The R170 Mercedes-Benz SLK: the Folding Vario-Roof Baby Roadster

R170 Mercedes-Benz SLK 11 photos
Photo: Mercedes-Benz
R170 Mercedes-Benz SLKR170 Mercedes-Benz SLKR170 Mercedes-Benz SLKR170 Mercedes-Benz SLKR170 Mercedes-Benz SLKR170 Mercedes-Benz SLKR170 Mercedes-Benz SLKR170 Mercedes-Benz SLKR170 Mercedes-Benz SLKR170 Mercedes-Benz SLK
The SL family of sports cars rolled out in 1952 with the W194 that finished in first place at the 24 Hours of Le Mans and in the Carrera Panamericana. Come 1994, and the Super Leicht Kurz was presented to the public at the Turin Motor Show in the guise of a roofless concept.
A second concept followed suit in the autumn of 1994 at the Paris Motor Show, and on this occasion, Merc revealed the party trick of the production-ready SLK. The vario-roof top was introduced as the alternative to the classic soft top, a trailblazing steel roof that folds back under the trunk lid.

This distinctly elegant design keeps the rear deck as short as possible. Still, there’s just enough room for luggage in the trunk when the roof is folded, as in 3.6 cubic feet for U.S. models or 145 liters for European models. The current Mazda Miata, for comparison, is rated at 4.59 cubic feet or 130 liters. The SLK's vario-roof was properly impressive back then because previous folding tops involved the entire roof being lowered into the trunk.

Before the very first production model rolled off the assembly line in Bremen, no fewer than 30 prototypes had to undergo the opening and closing process 20,000 times each. Pressing a switch on the center console transforms the R170 from a coupe into a roadster in half a minute, which isn’t great by modern standards but more than OK for a car that launched in 1996.

Steel instead of canvas also translates to better sound insulation, which is especially welcomed at high speed. The first-generation SLK also happens to be very safe for a 1996 model thanks to roll bars, tube-reinforced A-pillars, standard airbags, seatbelt tensioners, and seatbelt force limiters.

Roadsters are by definition less rigid than fixed-head coupes, which is why Mercedes-Benz paid special attention to the bulkhead. As part of the front structure, the newly developed ellipsoid bulkhead increased the deformation area in head-on collisions, reducing the risk of foot injury from the footwell. The first-generation SLK met the German automaker’s requirements during internal crash tests by exceeding the mandatory requirements.

R170 Mercedes\-Benz SLK
Photo: Mercedes-Benz
25 years ago, the SLK took a variety of design cues from its more imposing brother, including the short overhangs and pronounced wedge shape. “Styling which refers to nothing beyond current modernity would not be Mercedes styling,” said Daimler-Benz styling chief Bruno Sacco, the man in charge of the design of every road-going Merc from 1975 to 1999.

The Italian’s most celebrated design is the Wankel-engined C111 supercar, followed by the 190 series that preceded the C-Class, the W124 that became the E-Class in 1993, and the W163 M-Class that precedes the BMW X5 by two years. Indeed, Sacco is an automotive design heavyweight.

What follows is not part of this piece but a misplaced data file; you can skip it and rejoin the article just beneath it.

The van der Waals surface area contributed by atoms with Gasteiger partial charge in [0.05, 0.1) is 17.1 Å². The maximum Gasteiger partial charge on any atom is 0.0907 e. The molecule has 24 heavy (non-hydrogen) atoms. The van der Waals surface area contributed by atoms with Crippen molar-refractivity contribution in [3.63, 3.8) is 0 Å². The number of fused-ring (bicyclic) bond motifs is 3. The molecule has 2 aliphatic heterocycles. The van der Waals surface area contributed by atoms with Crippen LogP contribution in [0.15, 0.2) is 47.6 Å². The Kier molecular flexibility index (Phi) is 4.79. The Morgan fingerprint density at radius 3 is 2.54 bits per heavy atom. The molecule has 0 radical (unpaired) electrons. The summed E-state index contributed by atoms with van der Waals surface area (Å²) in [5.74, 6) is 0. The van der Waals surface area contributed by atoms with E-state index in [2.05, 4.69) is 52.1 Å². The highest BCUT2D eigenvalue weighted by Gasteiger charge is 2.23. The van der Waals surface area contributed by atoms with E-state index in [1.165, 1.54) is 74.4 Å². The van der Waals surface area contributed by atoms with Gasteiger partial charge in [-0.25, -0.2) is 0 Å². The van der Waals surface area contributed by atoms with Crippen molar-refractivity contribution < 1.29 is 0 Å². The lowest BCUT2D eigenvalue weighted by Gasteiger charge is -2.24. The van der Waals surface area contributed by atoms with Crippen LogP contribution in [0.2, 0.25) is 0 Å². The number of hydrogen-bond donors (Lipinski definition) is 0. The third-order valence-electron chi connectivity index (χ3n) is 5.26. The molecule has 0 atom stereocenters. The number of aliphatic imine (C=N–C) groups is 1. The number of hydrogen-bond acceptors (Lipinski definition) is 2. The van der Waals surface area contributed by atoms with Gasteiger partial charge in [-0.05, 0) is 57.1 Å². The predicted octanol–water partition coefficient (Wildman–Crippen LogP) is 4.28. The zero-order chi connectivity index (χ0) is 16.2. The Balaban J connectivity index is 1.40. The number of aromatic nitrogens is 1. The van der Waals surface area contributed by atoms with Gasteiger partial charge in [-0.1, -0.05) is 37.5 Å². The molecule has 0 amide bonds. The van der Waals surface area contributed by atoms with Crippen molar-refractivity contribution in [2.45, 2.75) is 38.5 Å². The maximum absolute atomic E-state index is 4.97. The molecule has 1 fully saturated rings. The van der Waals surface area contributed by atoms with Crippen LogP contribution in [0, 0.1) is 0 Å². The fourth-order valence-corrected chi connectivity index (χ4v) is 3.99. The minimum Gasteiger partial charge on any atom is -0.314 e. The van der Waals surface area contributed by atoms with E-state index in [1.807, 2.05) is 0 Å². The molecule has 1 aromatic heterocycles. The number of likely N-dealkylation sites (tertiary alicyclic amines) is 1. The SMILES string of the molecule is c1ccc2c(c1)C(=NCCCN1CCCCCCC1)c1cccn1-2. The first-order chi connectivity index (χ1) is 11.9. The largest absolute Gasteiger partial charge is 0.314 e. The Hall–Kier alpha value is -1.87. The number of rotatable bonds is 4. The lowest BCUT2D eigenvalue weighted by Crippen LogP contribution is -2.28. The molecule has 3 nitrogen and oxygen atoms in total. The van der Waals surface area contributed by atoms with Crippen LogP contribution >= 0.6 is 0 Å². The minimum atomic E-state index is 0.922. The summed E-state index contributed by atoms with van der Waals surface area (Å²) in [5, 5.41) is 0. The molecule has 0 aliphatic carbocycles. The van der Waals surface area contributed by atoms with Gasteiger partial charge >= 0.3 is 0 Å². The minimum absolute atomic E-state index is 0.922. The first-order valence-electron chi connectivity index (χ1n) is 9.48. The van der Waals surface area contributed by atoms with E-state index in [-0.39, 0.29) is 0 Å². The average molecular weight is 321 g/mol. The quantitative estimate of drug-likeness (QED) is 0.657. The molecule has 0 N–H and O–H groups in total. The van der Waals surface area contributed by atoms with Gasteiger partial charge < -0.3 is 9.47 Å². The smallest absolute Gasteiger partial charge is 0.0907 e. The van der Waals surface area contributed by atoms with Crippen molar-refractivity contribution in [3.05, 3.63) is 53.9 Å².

Copied by subsequent competitors, the vario-roof sports car features a custom-designed platform developed for two engine layouts: inline-four and V6. The SLK 200 serves as the base powertrain with 134 horsepower and 140 pound-feet (190 Nm) of torque from 3,700 through 4,500 revolutions per minute. Codenamed M111, the 2.0-liter engine was also available with a supercharger in the SLK 200 Kompressor. The M111 also came with a displacement of 2.3 liters in the SLK 230 Kompressor, which topped 194 horsepower and 207 pound-feet (280 Nm) from 2000 to 2004.

V6 options kick off with the M112 E32 in the SLK 320, which cranks out 215 ponies and 229 pound-feet (310 Nm) of torque. The most potent variant is the M112 C32 in the SLK 32 AMG, which offers 349 force-fed ponies and 332 pound-feet (450 Nm) of torque. That’s more than you get in a brand-new Porsche Cayman S, which is understandably impressive. When the SLK 32 AMG was in production, the 986-generation Boxster S made 256 horsepower and 229 pound-feet (310 Nm) from a free-breathing lump.

By the end of its life cycle, the R170 numbered 308,000 units. Succeeded by the R171 and R172, the SLK was renamed to SLC in December 2015 for the 2016 model year even though it was completely unnecessary. There are no plans for a fourth-gen model, which is understandable if you glance over the sales of sports cars and convertibles in the past few years.
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About the author: Mircea Panait
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After a 1:43 scale model of a Ferrari 250 GTO sparked Mircea's interest for cars when he was a kid, an early internship at Top Gear sealed his career path. He's most interested in muscle cars and American trucks, but he takes a passing interest in quirky kei cars as well.
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